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World Juniors 2016: Canada has no answer for Sweden's skill in 5-2 loss

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Canada took on Sweden in the final preliminary round match of the 2016 World Junior Hockey Championship, and their lack of discipline got the better of them once again.

Richard Wolowicz/Getty Images

With the final standings in Group A already settled before Thursday's game between Canada and Sweden took place, there was nothing on the line in the last game of the round robin.

Apparently, no one informed the players.

The game started fast, and a bit too furious for the Canadians, who found themselves overrun in their own end. The Swedes had several dangerous chances and shots on goal in the opening moments. After one such offensive foray, Jake Virtanen got too aggressive in a post-whistle scrum, and was sent off for roughing, giving the potent Swedish special teams unit a power play opportunity.

It didn't take long for Canada to pay for the transgression, with Alexander Nylander pouncing on a rebound off MacKenzie Blackwood just second into the five-on-four.

Less than a minute later, Rourke Chartier was called for a high stick on a follow-through of a shot, with Anthony Beauvillier joining him in the box soon after the give Sweden a short five-on-three opportunity. As Chartier was racing to help his team's defence upon his exit from the box, Gustav Forsling fired a shot from the point that beat Blackwood and gave Sweden and early 2-0 lead.

Seeing that the skill game was going in their opponents' favour, Canada switched to a more physical game, with Travis Konecny applying a big hit at the Swedish blue line to announce the shift in style.

Sweden attempted to match the physical play, with defenders going out of their way to get hits on Canadian forwards along the boards in their own end. One such hit opened up the middle of the ice for Mitchell Stevens, and the Tampa Bay Lightning prospect took advantage of situation to get Canada on the board.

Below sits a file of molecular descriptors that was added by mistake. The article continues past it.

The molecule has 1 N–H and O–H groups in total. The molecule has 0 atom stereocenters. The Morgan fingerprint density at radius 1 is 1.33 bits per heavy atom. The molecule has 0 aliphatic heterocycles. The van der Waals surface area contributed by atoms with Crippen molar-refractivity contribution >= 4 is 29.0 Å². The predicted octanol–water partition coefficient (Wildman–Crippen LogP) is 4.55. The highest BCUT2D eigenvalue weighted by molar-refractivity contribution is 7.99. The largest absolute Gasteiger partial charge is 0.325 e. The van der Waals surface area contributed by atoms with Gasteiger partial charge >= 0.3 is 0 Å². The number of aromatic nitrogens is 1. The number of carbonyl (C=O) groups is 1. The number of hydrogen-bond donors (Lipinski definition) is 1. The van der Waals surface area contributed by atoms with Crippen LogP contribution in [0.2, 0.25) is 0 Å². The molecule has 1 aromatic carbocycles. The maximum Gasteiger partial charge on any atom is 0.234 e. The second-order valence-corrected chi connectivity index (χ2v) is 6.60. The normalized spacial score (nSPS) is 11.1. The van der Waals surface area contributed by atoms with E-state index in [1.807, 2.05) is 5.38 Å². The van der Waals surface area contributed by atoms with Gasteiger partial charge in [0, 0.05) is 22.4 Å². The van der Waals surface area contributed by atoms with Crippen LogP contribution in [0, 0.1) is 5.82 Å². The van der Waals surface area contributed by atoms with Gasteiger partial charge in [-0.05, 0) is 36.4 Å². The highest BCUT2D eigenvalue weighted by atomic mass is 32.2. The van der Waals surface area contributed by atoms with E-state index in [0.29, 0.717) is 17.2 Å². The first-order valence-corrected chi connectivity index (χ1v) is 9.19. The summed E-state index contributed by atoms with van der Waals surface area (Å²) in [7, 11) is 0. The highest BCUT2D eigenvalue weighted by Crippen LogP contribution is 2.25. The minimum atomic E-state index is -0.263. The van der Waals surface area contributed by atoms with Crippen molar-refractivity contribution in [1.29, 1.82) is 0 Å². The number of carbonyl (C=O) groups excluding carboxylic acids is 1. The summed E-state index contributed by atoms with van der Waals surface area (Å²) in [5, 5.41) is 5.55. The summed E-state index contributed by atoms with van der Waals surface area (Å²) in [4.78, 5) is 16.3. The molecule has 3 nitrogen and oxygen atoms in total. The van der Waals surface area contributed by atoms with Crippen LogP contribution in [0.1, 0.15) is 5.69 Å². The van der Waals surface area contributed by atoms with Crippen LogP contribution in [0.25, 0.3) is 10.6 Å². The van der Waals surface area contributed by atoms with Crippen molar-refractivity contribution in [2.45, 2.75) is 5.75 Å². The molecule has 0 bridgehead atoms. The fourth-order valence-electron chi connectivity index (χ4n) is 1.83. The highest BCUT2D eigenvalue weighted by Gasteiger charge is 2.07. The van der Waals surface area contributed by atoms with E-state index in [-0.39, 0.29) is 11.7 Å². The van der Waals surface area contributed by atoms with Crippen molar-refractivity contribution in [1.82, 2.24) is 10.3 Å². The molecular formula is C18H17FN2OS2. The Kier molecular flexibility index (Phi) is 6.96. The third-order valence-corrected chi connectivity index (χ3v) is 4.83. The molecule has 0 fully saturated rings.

Any momentum that Canada may have received after the goal was immediately wiped out by a penalty to Lawson Crouse, sending Canada to the box for the fourth time in the period.

Canada got its first real pressure of the period in the last minute, hemming Sweden in its own end for a rare shift not spent in its own zone, but, overall, the period belonged to Sweden, leading the shot column 12-6, and having a proportional 2-1 lead on the scoreboard.

The second period swung more in Canada's favour, outshooting Sweden 12-7, but a controversial slashing penalty to Brendan Perlini sent the Swedes to yet another power play. Axel Holmström sent an excellent cross-crease pass to Adrian Kempe, and the Swedes scored their third power-play goal of the game.

The chance of a Canadian comeback was diminished seven minutes into the third period, when William Karlsson pounced on a Blackwood rebound to give Sweden a 4-1 advantage.

Mitchell Marner made things interesting with a five-on-three goal late in the third period. Canada kept the pressure on for the remainder of the five-on-four chance, but was unable to reduce the deficit to any less than two goals. The Swedes sealed the victory with an empty-net goal to take the game by a 5-2 score.

Sweden extended their run to 36 straight group-stage victories at the World Junior Hockey Championship, taking the full complement of 12 points from the four games played so far. They will take on Slovakia in a quarter-final matchup on Saturday. Canada limps into the playoff round with just one regulation victory, and will face Jesse Puljujarvi, Patrik Laine, and the offensive juggernaut that is Team Finland on the first day of elimination play.